Funds raised for the registered federal charity Syrian Kids Foundation cover operational costs of the school such as teachers’ salaries (all the teachers are also Syrian refugees), transportation for students, the free dental clinic, psychological support, and school infrastructure.
“The school survives off donations from Canadians; it doesn’t have any large institutional donors,” says Oates.
Back at Alparawi’s apartment the menu for Saturday is being finalized.
Diners will be served multiple courses while Alparawi, the chef, reveals the ingredients and cultural significance of each Syrian dish.
When do people eat this dish? What occasions is it served on?
Alparawi will prepare some familiar culinary suspects, like falafels, but mostly lesser known dishes as she exposes guests to the full array of richness in Syrian cooking.
There will be an eggplant appetizer, a savoury stuffed zucchini dish, and mujadara – a lentil dish with caramelized onions in it and crispy onion on top.
“This is a classic dish that has deep, deep roots in the Arab world. Apparently, it can be found in an Iraqi cookbook dating to the 1200s,” says Oates.
Joining Alparawi and Oates at the table is Tom Phipps, who is part of a North Shore group that sponsored a Syrian family of four who just arrived last week.
Are You Syrious works through the St. Mary Magdalene Anglican Church based in Vancouver.
“The name comes from a well-established European group, because some of those active in our group were themselves refugees during wars in former Yugoslavia and this group was formed by their family members in Zagreb,” explains Phipps.
“We felt compelled to extend their successes.”
There are only 35 tickets available for An Evening of Syrian Cuisine, as the organizers want keep the experience somewhat intimate to allow guests to really dive into the history of the cuisine.
Oates is no stranger to humanitarian efforts in war-torn countries. She has been championing women’s rights and education on the ground in conflict zones for more than two decades, including as a program director for Canadian Women for Women in Afghanistan.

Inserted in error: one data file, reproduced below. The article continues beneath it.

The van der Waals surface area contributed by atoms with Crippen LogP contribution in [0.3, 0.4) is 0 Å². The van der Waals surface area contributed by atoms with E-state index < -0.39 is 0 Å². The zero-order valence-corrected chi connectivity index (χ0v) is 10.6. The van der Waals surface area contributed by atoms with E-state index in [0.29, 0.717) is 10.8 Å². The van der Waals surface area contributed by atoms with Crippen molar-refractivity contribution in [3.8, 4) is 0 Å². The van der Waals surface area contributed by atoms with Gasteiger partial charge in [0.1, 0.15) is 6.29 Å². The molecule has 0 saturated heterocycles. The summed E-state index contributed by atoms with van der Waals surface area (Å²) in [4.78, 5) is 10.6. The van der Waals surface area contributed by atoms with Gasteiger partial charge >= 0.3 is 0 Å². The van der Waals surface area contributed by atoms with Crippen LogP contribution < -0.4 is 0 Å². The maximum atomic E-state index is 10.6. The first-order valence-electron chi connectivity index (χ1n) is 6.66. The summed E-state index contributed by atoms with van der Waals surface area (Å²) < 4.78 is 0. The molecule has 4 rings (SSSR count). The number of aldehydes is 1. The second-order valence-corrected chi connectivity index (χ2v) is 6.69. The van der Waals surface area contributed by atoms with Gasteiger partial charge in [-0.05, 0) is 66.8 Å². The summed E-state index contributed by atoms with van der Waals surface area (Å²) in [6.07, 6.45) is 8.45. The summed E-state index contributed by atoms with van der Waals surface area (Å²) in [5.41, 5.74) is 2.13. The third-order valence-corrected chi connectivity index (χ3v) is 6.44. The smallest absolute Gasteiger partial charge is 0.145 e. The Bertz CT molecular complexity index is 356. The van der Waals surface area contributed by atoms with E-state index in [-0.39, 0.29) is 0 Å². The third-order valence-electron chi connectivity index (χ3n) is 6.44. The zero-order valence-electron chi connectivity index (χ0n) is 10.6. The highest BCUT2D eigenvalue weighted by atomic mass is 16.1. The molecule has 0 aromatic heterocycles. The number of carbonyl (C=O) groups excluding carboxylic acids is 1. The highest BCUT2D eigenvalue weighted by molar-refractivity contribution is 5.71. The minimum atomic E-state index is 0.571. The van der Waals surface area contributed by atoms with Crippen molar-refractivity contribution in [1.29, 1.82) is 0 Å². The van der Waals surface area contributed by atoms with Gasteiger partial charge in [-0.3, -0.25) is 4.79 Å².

In January, Oates hosted a successful sold-out fundraiser, called An Evening of Afghan Cuisine.
“Tom and I had been thinking about how to raise funds locally for the Al Salam School and thought we’d try out the same format, but with Syrian food,” explains Oates of the genesis of the dinner.
“I think this kind of event not only raises awareness about the situation in these war-torn places like Syria and Afghanistan, but also showcases a positive side that people may be less familiar with: the rich tradition of cooking and eating, the culture, the music. This is something that unites cultures, and helps us learn about a place’s cultural heritage.”
In lending their support for this educational project in Turkey, the philanthropic friends, Oates and Phipps, who met years ago in Farsi/Persian class at Capilano University, felt that support for refugees who stay on the Syrian borders hoping to go home is just as important as helping those who seek a new country for their home.
As for Alparawi, she says she still loves her homeland, but wanted to make a better life for her kids in Canada.
“I am looking forward to getting my Canadian Citizenship,” says Alparawi. “I am working hard at English classes, so that I can study to become a Canadian Citizen. I want this very much. Canada is my country.”
In some ways, Vancouver reminds Alparawi of Damascus, “with the nice weather, green, and flowers.”
But it’s the people who make the difference.
“The people here are very different and more accepting,” says Alparawi.
“ I have children with disabilities and people there used to call them names and make fun of them, so they were afraid to talk and go out and they were depressed. They have improved 90 per cent since they have come here. They are happy now and not as shy – and they feel safe.”
Those interested in joining in for the Syrian dinner Saturday night can purchase tickets here.
The venue is just off Lonsdale Avenue. Seating is at 6 p.m. A vegetarian meal option is available.